The RCA staged its annual graduate fashion show at its Kensington campus on both Wednesday and Thursday evening this week. Zowie Broach, who took over as head of the MA Fashion course following the retirement of long-standing leader Wendy Dagworthy last year, decided to change the traditional format for her first show.
Instead of a typical catwalk presentation with models parading down a straight runway, students were allowed to choreograph their own routines around an open space. This led to a varied range of outcomes during a show that won praise from Vogue's Suzy Menkes and architect Zaha Hadid, who were among the audience.
"I waited to see [the students'] work, their thinking, so I could best understand how to frame and present [it]," Broach told Dezeen.
Themes that emerged this year included the use of structural elements, both hard and soft, to embellish outfits and turn them into wearable sculptures.
"Fashion no longer exists alone, it is a portal to a new creative language," said Broach. "It sits with gaming, cars, ecology, political affiliations, landscape, inscape, film and art – so much art."
Here are our top four picks from the 2015 show:
The lights were dimmed for Une Yea's menswear presentation to help show the designer's illuminated mechanical accessories, with spinning propellers that created patterns using built-in LEDs.
"I chose to work with light for the accessories because it produces a shape that can't be touched or felt," Yea told Dezeen. "The propeller on the hats and bags functions at once as ornament and self-protection, if you try to touch it you will hurt yourself."
Created in collaboration with colleague Li Qian, the metal propellers were worn like hats and backpacks or carried like lanterns. The accessories were paired with layered "uncoloured" paper clothes designed to look like mock-ups of garments rather than finished designs.
"I was interested in using paper for the garments because it can never look perfect, it is creased from the outset, and it can't be ironed or straightened back out," said Yea.
Giant inflatables were used as embellishments for garments by Namilia, a collaboration between students Nan Li and Emilia Pfohl. These took the form of transparent snakes that extended out from either side of sportswear-style outfits, as well as huge blown-up versions of Rococo motifs worn as headdresses and skirt trains.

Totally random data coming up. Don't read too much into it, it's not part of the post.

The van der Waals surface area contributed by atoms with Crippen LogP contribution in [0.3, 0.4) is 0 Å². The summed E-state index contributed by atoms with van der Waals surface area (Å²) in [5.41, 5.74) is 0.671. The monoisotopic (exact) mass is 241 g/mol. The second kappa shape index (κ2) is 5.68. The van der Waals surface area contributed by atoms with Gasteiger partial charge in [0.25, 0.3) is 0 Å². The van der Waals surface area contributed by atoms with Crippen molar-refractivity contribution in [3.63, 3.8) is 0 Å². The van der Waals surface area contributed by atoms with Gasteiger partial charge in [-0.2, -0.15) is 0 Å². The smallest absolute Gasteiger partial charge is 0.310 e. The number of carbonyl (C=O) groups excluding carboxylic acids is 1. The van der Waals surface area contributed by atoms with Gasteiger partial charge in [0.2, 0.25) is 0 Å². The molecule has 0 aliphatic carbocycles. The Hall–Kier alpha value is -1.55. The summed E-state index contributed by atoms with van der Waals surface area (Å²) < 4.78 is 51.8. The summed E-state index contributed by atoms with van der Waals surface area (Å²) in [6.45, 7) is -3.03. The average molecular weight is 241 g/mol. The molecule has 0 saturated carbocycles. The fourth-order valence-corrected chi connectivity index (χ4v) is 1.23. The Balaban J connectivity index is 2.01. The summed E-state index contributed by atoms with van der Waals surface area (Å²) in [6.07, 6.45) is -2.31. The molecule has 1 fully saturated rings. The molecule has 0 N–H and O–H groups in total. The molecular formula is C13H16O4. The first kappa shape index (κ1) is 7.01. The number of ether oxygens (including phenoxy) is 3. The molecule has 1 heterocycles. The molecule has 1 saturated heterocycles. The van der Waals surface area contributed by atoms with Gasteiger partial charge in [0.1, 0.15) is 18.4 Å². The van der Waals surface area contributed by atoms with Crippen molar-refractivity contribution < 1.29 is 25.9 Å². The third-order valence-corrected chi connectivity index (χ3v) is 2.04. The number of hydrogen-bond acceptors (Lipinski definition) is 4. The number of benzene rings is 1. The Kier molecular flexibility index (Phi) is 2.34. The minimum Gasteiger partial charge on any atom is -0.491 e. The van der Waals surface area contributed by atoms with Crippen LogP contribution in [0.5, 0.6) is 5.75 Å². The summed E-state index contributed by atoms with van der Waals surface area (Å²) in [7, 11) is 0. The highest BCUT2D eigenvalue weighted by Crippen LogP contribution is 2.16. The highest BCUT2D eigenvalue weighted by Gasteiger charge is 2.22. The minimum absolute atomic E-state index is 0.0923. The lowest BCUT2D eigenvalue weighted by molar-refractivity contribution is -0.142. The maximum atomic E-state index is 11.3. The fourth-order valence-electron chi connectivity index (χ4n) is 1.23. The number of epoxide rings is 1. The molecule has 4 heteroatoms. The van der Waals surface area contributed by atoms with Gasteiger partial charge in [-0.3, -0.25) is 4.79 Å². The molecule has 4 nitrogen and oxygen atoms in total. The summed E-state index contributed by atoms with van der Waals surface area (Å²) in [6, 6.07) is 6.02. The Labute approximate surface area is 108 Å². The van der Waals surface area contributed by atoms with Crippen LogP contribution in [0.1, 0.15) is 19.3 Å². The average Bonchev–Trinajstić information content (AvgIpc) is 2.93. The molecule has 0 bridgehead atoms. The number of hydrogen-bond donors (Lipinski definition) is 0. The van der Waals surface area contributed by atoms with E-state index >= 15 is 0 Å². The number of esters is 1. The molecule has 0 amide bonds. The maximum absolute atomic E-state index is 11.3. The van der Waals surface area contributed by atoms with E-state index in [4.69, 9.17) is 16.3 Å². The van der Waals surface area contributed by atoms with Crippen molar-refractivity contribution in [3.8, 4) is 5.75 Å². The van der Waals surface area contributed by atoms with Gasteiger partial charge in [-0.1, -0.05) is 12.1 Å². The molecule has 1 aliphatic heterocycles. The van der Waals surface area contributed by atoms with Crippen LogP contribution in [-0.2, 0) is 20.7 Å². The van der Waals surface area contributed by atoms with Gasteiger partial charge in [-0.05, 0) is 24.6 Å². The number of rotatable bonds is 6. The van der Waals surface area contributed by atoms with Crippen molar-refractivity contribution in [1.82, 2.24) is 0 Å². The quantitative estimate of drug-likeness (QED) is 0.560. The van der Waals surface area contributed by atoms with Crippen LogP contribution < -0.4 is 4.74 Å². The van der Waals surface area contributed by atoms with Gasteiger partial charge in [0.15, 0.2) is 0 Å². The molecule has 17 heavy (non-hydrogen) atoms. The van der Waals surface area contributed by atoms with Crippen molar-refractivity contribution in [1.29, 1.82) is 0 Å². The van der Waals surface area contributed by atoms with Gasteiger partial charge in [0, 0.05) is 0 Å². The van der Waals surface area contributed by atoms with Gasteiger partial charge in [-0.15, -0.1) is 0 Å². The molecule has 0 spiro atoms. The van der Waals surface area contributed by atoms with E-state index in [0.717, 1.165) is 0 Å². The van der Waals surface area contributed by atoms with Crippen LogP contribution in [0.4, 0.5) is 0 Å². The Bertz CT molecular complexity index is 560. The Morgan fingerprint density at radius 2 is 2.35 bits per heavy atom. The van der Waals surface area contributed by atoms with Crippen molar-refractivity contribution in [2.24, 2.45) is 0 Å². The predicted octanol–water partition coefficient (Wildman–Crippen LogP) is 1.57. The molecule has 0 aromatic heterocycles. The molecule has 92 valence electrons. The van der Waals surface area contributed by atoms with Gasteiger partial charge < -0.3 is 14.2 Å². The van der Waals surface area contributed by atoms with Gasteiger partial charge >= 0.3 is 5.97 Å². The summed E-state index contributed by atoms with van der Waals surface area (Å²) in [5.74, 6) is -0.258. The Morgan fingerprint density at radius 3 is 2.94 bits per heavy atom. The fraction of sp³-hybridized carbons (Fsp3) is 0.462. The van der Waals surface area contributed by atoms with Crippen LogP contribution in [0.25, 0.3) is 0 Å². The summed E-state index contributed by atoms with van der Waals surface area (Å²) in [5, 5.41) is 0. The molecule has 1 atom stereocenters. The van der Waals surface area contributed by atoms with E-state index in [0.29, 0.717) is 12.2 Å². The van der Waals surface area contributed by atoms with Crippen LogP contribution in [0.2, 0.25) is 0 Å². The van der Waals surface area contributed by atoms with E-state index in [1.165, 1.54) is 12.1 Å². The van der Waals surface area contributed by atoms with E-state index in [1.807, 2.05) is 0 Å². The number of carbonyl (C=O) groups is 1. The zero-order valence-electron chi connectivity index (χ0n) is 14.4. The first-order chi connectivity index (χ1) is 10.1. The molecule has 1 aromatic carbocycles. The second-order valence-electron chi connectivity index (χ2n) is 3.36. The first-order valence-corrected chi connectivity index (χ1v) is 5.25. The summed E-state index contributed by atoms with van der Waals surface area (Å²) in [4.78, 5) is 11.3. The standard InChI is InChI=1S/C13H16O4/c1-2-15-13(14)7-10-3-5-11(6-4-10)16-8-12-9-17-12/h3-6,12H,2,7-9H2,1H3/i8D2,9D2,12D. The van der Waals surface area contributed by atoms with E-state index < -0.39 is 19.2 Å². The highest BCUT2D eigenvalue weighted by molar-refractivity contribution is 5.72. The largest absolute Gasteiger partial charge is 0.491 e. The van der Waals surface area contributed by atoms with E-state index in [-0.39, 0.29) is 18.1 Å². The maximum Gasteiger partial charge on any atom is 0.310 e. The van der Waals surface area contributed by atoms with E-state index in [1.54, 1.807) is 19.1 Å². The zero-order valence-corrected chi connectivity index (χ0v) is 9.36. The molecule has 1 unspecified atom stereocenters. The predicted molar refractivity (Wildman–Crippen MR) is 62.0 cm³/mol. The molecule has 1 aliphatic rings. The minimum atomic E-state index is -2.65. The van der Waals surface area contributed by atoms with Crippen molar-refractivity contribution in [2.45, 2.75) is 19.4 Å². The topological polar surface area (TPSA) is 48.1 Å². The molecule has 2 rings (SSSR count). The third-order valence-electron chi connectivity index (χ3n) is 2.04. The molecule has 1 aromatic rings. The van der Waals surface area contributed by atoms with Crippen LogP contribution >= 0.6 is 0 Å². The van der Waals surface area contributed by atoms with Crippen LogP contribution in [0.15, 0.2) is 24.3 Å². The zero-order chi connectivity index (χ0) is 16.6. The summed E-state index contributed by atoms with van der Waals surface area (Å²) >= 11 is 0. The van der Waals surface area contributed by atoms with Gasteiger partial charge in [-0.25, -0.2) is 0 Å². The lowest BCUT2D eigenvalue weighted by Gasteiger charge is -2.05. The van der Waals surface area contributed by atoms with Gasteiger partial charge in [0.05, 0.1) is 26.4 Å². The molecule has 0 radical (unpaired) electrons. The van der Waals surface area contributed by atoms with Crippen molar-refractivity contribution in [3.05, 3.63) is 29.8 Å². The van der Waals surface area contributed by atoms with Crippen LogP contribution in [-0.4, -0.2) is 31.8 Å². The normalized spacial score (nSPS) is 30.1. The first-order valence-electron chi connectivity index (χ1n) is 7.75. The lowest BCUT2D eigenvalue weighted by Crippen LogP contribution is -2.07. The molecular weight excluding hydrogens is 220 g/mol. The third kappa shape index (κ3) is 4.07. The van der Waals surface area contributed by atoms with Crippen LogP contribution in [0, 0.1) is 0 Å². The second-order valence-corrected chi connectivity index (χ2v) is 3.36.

"The inflatable elements were printed or bonded with manipulated jerseys and printed and embroidered velvets to blend into the garments and to create a larger than life silhouette," Li told Dezeen.
With a tagline that read "My pussy, my choice", the collection also included a bikini top with penis shapes attached to the straps, while a red heart-shaped inflatable was inscribed with the phrase "Think outside the cocks".
"Each outfit in the collection represents an ironic and exaggerated portrayal of one of the female leaders of recent pop culture based on their own approach to femininity," said Li. "Seeing clothing as a visual expression and extension of our minds and bodies, I am working with inflatable elements that extend the physical silhouette and transforms the wearer into their larger-than-life girlhood icon."
Hannah Williams created her garments by dripping a liquid mixture of silicone, acrylic and plaster onto live models and sculpting the material around their bodies.
"I wanted to work like a sculptor," said Williams, who developed the use of silicone from her BA fashion collection.
The rubbery material, produced in a range of "candy-like" colours, was also used to produce gloves as well as belts that drew in the voluminous forms of coats created from foam sheets.
"I wanted to change the technique of fashion by not pattern cutting or sewing and directly sculpting garments onto the body creating a different approach to design," Williams told Dezeen.
Colourful elasticated dresses restricted the movement of the models wearing Fengyi Tan's collection, which was influenced by contemporary dance.
"It's based on the movement of the body, so I collaborated with a team of dancers and choreographers," the designer said. "After the dances I decided which part of the material to use and the degree of tension that was appropriate."
Each slightly translucent, the bright blue, red and black outfits were designed to create impairments. These included hooking the hems around the feet to make it harder to walk and reducing arm movement by integrating sleeves into the main form.
"All my materials have an elastic quality, which can be stretched to a certain extent," Tan told Dezeen. "By layering bonding with other fabric I wanted to create a structural depth in the design, so you can see the form of the body beneath the 'sculpture'."